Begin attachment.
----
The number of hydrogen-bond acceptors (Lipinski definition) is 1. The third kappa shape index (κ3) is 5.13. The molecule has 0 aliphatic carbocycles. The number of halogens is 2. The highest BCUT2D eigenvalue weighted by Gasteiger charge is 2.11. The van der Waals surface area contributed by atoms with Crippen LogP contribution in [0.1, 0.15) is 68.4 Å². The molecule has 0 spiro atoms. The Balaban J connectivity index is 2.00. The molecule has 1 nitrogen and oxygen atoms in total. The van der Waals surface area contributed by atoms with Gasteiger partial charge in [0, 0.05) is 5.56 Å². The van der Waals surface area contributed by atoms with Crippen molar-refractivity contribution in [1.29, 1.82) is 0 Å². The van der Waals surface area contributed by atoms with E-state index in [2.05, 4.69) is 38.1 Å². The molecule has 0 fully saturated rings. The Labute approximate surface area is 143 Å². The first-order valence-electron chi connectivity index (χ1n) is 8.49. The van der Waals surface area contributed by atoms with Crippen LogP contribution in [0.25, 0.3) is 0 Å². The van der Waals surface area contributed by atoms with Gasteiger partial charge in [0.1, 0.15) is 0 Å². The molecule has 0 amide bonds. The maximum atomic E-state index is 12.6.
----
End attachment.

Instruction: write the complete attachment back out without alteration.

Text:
The number of hydrogen-bond acceptors (Lipinski definition) is 1. The third kappa shape index (κ3) is 5.13. The molecule has 0 aliphatic carbocycles. The number of halogens is 2. The highest BCUT2D eigenvalue weighted by Gasteiger charge is 2.11. The van der Waals surface area contributed by atoms with Crippen LogP contribution in [0.1, 0.15) is 68.4 Å². The molecule has 0 spiro atoms. The Balaban J connectivity index is 2.00. The molecule has 1 nitrogen and oxygen atoms in total. The van der Waals surface area contributed by atoms with Gasteiger partial charge in [0, 0.05) is 5.56 Å². The van der Waals surface area contributed by atoms with Crippen molar-refractivity contribution in [1.29, 1.82) is 0 Å². The van der Waals surface area contributed by atoms with E-state index in [2.05, 4.69) is 38.1 Å². The molecule has 0 fully saturated rings. The Labute approximate surface area is 143 Å². The first-order valence-electron chi connectivity index (χ1n) is 8.49. The van der Waals surface area contributed by atoms with Crippen LogP contribution in [0.25, 0.3) is 0 Å². The van der Waals surface area contributed by atoms with Gasteiger partial charge in [0.1, 0.15) is 0 Å². The molecule has 0 amide bonds. The maximum atomic E-state index is 12.6.